I'm sick of the string of strangers coming into my home. Movers, locksmiths, security-system people, the ironsmith. Twice, someone's taken a nasty, stinky dump in my bathroom. Gross. But tomorrow should be it. The fabulous deadbolt is up, as are the iron bars. If it weren't for the security guy coming, tomorrow would be a proper day off—the first such thing since March. As it is, I'll sleep in, do some unpacking, and, after he leaves, head into the city, where I'll run some fun errands. Like depositing the freelance check that is already completely allocated to surly creditors.
Jon is sorting his stacks of thousands of records ("I'm just learning the alphabet; bear with me"), we're listening to live Getz/Gilberto, and I am still hazy/happy/giddy after my first quasi day off in six months. I was on the verge of happy tears all day. I visited Erika; bought some lovely clothes; walked around the city slowly for once; unpacked a box of German books; read some scary stories; ate dinner at Angelica with Jon. Simple and blissful. I learned last year that sleep is essential for physical and mental health. I'm realizing the same goes for time off.
I love watching women fall in love with Jill's clothes. Her work makes a difference in women's quality of life. I used to be indifferent to or apathetic about clothes, but as much as what I eat affects how I feel, so does what I put on every day. When I'm wearing something that Jill Anderson made, I'm wearing something beautiful, something that fits well, something handmade and high quality. I know it didn't come from a sweatshop, and I'm supporting a small business. Barring awful stain or other such disaster, I know I'm going to have it for years.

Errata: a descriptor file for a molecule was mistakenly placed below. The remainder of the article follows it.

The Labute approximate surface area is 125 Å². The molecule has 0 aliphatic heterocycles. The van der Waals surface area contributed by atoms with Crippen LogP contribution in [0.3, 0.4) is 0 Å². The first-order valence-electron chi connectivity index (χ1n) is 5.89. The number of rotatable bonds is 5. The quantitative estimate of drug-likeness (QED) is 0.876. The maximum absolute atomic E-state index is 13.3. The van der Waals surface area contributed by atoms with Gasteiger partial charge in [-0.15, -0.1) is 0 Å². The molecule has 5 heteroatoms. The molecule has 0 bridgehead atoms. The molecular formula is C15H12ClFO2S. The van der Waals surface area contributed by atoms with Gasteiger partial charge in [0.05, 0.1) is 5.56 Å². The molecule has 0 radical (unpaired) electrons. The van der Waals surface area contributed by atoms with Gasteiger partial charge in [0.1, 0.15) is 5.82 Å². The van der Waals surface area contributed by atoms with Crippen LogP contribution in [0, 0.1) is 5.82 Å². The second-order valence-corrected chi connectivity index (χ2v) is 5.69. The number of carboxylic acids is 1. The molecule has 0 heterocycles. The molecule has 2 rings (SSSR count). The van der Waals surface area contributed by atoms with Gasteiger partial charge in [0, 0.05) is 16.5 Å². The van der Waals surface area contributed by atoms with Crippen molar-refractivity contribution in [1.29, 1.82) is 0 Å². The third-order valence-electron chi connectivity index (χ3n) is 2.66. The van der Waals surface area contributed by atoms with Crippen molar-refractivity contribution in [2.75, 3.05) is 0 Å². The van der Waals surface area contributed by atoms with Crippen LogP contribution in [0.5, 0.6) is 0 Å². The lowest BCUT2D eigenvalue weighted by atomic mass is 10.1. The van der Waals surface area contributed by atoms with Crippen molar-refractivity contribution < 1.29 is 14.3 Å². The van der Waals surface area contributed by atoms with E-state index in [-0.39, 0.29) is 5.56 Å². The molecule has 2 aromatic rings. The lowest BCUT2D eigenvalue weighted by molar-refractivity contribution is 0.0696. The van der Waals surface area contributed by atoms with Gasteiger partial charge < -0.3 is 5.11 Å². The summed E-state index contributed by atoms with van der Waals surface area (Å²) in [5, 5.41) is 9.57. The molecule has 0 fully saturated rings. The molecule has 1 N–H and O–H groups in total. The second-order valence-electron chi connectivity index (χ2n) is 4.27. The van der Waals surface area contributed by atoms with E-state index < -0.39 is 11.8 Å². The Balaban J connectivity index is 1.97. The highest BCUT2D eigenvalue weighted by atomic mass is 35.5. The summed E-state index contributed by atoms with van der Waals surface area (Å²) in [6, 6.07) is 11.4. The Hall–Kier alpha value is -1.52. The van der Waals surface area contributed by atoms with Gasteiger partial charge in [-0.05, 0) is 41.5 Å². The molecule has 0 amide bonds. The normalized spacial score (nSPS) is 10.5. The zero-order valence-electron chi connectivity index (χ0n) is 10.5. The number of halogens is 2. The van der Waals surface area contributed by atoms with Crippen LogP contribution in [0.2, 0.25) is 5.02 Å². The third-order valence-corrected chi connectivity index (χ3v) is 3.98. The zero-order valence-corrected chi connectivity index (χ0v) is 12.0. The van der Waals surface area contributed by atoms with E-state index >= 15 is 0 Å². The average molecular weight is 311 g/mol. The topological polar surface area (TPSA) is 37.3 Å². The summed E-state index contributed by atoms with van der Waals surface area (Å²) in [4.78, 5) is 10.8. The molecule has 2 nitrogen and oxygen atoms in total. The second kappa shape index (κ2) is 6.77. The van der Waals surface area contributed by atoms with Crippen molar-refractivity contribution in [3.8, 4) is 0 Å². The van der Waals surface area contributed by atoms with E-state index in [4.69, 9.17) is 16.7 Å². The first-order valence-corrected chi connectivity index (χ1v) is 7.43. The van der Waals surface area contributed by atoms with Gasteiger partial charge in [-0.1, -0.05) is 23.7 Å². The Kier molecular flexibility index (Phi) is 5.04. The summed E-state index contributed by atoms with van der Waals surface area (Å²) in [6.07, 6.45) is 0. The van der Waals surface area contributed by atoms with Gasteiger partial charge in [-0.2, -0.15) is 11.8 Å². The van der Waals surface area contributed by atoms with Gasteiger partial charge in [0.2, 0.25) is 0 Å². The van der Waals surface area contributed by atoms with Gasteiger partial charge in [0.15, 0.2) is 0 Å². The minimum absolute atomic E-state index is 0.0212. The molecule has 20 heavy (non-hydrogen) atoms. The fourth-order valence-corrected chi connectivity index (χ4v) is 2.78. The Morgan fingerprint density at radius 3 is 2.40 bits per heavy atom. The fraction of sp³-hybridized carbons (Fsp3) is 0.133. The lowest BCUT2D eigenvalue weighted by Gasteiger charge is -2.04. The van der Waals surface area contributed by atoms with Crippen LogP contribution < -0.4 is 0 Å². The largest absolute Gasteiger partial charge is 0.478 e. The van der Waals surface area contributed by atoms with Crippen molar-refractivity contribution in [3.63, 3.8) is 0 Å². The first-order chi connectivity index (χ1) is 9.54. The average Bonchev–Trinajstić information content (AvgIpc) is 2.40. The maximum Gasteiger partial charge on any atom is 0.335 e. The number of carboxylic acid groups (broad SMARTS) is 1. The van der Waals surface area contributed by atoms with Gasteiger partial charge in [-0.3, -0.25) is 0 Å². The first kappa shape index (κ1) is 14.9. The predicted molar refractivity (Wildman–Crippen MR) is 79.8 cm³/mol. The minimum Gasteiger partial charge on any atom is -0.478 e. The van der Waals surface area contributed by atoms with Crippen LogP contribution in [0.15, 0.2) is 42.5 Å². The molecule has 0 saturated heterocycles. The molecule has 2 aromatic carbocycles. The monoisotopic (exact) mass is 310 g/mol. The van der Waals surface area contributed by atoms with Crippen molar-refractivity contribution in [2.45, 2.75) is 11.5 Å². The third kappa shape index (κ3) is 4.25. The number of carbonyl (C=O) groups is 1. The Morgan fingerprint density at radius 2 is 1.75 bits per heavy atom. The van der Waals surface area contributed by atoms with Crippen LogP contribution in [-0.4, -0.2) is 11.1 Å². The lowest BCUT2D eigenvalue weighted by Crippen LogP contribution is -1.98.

Joe snipped away at eight weeks of hair, and, towel around my neck, smock draping past my knees, I moved between chatting and dozing. Mr. Best Dyke Haircut from a Gay Man has been extremely supportive of my time on the other team. Just wants me to be happy. I said, I'm terrified of disaster. What if, what if?
He said, honey, that's not going to happen. It already happened. It's time for you to enjoy things.
I squirmed; who wants to cry in a chic salon where everyone else is already more fabulous than you are, without tear- streaked cheeks?
I planned the day around the rain. Someone at Kate's Joint stole my big umbrella in the 10 minutes between our leaving and my rushing back. That was a couple months ago, and I haven't replaced it. I took a grueling but basic yoga class, visited a friend, grocery shopped, came back. The rain didn't come until much later. I worry when Jon is doing a Philly show in bad weather. He humors me, calls when he gets home. Doesn't mock my worry. Sciatica is starting in my left leg, which is a first, and I'm trying not to panic.
I got a notice from my old wireless company, demanding $1000 that I refuse to pay. They changed my plan without telling me, but insisted nothing had changed for three months. Thieves. I sent a letter explaining my refusal to pay nine months ago. Then I got a bill claiming I owe $113 for six weeks' cooking gas. I was away one of the weeks, and I'm at Jon's three or more days a week. I made about a dozen cups of Earl Grey; pasta and broccoli perhaps six times. That costs $113? I sat on the couch and cried.